14.1. Challenges to Kernel Debugging
Debugging a modern operating system involves many challenges. Virtual memory operating systems present their own unique challenges. Gone are the days when we could replace a processor with an in-circuit emulator. Processors have become far too fast and complex. Moreover, pipeline architectures hide important code-execution details, partly because memory accesses on the bus can be ordered differently from code execution, and particularly because of internal caching of instruction streams. It is not always possible to correlate external bus activity to internal processor instruction execution, except at a rather coarse level.
Some of the challenges you will encounter while debugging Linux kernel code are:
The Linux kernel has matured into a very high-performance operating system capable of competing with the best commercial operating systems. Many areas within the kernel do not lend themselves to easy analysis by simply reading the source code. Knowledge of the architecture and detailed design are often necessary to understand the code flow in a particular area. Several good books are available that describe the kernel design in detail. Refer to Section 14.6.1, "Suggestions for Additional Reading," for recommendations.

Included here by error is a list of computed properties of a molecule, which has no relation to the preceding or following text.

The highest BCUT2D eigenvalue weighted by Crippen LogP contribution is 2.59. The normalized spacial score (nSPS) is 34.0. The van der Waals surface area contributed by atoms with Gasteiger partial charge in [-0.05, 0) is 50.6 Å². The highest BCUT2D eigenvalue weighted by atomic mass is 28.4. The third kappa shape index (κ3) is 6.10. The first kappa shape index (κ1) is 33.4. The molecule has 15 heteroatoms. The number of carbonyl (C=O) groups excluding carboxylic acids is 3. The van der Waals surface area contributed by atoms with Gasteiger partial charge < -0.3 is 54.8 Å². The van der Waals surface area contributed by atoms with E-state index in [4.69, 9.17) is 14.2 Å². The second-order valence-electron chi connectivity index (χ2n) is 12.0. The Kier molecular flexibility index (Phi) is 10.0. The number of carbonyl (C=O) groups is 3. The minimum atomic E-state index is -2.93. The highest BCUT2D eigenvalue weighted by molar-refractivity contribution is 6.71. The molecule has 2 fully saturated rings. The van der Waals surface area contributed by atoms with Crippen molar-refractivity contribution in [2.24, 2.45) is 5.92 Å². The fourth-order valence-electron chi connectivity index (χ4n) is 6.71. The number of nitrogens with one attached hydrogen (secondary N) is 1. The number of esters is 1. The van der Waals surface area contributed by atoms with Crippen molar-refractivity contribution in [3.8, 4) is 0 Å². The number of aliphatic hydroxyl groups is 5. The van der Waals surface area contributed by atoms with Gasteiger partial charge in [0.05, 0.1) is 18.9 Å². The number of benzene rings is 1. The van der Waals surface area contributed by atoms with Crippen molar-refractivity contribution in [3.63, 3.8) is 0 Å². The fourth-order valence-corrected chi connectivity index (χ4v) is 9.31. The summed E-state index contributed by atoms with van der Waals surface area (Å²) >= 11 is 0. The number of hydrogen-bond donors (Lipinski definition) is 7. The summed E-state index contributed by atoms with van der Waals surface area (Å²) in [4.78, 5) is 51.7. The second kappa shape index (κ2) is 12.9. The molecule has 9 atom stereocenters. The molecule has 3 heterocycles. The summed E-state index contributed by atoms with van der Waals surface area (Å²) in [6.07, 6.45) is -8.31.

GCC is an optimizing compiler. By default, the Linux kernel is compiled with the -O2 compiler flag. This enables many optimization algorithms that can change the fundamental structure and order of your code. For example, the Linux kernel makes heavy use of inline functions. Inline functions are small functions declared with the inline keyword, which results in the function being included directly in the execution thread instead of generating a function call and the associated overhead. Inline functions require a minimum of -O1 optimization level. Therefore, you cannot turn off optimization, which would be desirable for easier debugging.
In many areas within the Linux kernel, single-stepping through code is difficult or impossible. The most obvious examples are code paths that modify the virtual memory settings. When your application makes a system call that results in entry into the kernel, this results in a change in address space as seen by the process. In fact, any transition that involves a processor exception changes the operational context and can be difficult or impossible to single-step through.